Download Full Text (827 KB)
Current standard of practice for most children with suspected genetic disease is to undergo clinical molecular sequencing on germline-derived DNA taken from a blood draw. While there are exceptions for known somatic genetic diseases (ex. Sturge-Weber syndrome, McCune-Albright syndrome), somatic sources of DNA are not routinely clinically tested due to the invasive nature of a skin punch biopsy and lack of existing structures in some hospital systems for obtaining surgical tissue that might otherwise be discarded1,2. Germline whole-exome sequencing (WES) currently has a diagnostic yield of between 20-30% in pediatric cohorts, with germline whole-genome sequencing (WGS) increasing this yield by 10-20%3,4– at least a small percentage of non-diagnostic cases in these cohorts can be attributed to unidentified somatic variation/mosaicism 5,6.
There are several uses for DNA and RNA derived from tissue as opposed to germline specimens including:
- Identification of causative somatic genetic variants
- Identification of somatic mosaicism in selected tissues
- Functional validation of variants of interest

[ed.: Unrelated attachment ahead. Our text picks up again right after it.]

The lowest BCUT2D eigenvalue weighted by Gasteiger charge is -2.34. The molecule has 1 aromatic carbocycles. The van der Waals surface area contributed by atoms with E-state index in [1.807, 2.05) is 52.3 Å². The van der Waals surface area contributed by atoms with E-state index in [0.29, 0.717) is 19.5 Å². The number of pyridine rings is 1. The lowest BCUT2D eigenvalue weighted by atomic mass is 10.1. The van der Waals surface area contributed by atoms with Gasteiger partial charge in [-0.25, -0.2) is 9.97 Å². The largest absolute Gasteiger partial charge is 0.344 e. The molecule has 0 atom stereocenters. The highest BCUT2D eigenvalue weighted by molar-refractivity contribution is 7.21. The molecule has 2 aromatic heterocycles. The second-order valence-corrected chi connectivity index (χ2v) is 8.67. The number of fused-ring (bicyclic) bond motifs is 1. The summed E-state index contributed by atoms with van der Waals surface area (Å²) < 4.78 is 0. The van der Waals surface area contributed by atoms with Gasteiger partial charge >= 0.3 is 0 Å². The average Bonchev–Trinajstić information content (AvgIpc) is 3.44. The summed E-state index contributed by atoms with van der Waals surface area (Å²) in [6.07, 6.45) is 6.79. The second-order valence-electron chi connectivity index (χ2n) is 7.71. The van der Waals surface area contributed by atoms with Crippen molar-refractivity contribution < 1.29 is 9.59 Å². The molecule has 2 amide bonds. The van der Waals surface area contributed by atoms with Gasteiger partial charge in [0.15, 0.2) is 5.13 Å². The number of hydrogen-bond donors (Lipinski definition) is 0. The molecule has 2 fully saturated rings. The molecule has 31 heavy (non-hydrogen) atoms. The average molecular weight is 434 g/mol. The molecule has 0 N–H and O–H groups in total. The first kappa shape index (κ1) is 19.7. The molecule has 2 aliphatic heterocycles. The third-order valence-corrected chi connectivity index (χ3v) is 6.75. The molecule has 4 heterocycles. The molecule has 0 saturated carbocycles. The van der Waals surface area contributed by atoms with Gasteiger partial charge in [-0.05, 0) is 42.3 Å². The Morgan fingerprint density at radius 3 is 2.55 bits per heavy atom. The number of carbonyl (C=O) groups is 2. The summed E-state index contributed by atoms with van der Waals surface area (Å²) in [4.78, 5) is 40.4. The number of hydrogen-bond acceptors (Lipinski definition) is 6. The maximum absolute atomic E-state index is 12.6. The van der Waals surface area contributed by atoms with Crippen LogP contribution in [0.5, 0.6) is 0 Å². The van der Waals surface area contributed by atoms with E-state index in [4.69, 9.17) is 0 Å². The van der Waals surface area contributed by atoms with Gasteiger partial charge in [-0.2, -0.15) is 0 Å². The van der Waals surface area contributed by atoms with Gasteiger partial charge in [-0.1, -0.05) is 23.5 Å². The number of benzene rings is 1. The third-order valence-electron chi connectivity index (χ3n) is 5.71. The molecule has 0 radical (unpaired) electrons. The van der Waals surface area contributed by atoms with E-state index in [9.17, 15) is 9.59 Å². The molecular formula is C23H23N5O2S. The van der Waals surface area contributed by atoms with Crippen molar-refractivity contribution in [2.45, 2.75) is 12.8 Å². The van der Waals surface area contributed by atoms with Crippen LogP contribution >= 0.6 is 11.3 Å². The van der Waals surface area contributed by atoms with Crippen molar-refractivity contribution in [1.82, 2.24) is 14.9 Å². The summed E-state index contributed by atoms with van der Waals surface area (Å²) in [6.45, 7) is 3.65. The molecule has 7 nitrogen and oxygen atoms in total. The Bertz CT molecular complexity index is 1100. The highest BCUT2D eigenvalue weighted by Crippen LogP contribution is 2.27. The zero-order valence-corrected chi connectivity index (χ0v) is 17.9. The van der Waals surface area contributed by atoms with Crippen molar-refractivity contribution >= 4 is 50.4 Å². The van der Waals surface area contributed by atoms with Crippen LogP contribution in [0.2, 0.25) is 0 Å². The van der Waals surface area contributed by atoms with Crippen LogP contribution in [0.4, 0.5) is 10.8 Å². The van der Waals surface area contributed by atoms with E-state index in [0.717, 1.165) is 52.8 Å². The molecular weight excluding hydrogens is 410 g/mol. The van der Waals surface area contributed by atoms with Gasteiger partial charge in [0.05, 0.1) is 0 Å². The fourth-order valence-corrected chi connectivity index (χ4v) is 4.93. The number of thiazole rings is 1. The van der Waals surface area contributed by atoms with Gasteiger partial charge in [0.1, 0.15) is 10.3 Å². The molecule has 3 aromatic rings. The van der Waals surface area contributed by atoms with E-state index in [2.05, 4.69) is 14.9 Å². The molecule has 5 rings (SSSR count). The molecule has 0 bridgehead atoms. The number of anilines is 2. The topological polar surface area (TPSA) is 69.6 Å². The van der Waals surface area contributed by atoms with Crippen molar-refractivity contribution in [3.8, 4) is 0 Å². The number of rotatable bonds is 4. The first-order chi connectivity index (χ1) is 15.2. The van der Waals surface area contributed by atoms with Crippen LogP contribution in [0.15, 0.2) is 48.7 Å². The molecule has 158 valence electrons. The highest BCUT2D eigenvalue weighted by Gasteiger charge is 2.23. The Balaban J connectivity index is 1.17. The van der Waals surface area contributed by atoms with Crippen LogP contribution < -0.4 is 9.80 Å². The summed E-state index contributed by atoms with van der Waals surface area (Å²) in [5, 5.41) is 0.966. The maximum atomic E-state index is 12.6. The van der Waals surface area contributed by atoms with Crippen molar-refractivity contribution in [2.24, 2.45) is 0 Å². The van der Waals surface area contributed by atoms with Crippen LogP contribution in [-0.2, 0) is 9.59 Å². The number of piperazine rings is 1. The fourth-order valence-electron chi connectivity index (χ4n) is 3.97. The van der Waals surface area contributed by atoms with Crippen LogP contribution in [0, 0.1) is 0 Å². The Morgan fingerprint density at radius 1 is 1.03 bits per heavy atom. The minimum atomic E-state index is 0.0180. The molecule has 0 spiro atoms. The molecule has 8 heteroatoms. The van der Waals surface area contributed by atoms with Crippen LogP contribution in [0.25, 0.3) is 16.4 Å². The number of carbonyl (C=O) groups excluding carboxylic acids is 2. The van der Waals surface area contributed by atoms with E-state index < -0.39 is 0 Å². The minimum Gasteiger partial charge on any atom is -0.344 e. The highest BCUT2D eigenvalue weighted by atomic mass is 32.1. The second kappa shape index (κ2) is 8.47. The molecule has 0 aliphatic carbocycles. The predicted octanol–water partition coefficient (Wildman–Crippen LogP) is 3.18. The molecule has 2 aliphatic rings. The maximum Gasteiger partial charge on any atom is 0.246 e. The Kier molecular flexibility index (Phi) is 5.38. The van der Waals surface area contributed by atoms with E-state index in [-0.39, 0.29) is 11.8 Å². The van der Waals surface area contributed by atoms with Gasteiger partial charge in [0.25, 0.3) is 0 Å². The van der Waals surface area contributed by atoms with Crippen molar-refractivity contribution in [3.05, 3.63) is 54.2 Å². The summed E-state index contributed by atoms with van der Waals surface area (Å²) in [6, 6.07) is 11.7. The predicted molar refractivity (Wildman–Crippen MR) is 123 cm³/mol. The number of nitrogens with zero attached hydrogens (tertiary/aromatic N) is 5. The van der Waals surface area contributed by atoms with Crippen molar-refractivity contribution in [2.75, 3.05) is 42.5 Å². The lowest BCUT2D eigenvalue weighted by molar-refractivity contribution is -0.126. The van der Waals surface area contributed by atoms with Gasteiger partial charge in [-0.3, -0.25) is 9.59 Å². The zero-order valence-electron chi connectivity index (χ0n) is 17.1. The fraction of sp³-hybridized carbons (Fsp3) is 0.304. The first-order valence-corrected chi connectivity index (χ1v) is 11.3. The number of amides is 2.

- Improved variant annotation
- Delineation of germline vs. acquired genetic variation in individuals with hematological cancers
Our study seeks to develop a systematic method of routine tissue collection for genetic studies as well as to provide broader evidence for the utility of these specimens in clarifying genetic diagnosis.
Zion, Tricia N.; Louiselle, Daniel A.; Puckett, Laura M B; Posey, Nyshele L.; Neal, Shelby H.; Elfrink, Mary M.; McDonald, Brittany D.; Greathouse, Alexandra; Belden, Bradley; Herd, Suzanne; Walter, Adam; Gibson, Margaret; Cheung, Warren A.; Johnston, Jeffrey J.; Cohen, Ana S A; Thiffault, Isabelle; Farrow, Emily; Miller, Neil; Pastinen, Tomi; and Grundberg, Elin, "Exploration Of Genetic Variation Beyond Leukocyte-Derived Germline DNA In A Pediatric Rare Disease Cohort" (2021). Research at Children's Mercy Month 2021. 18.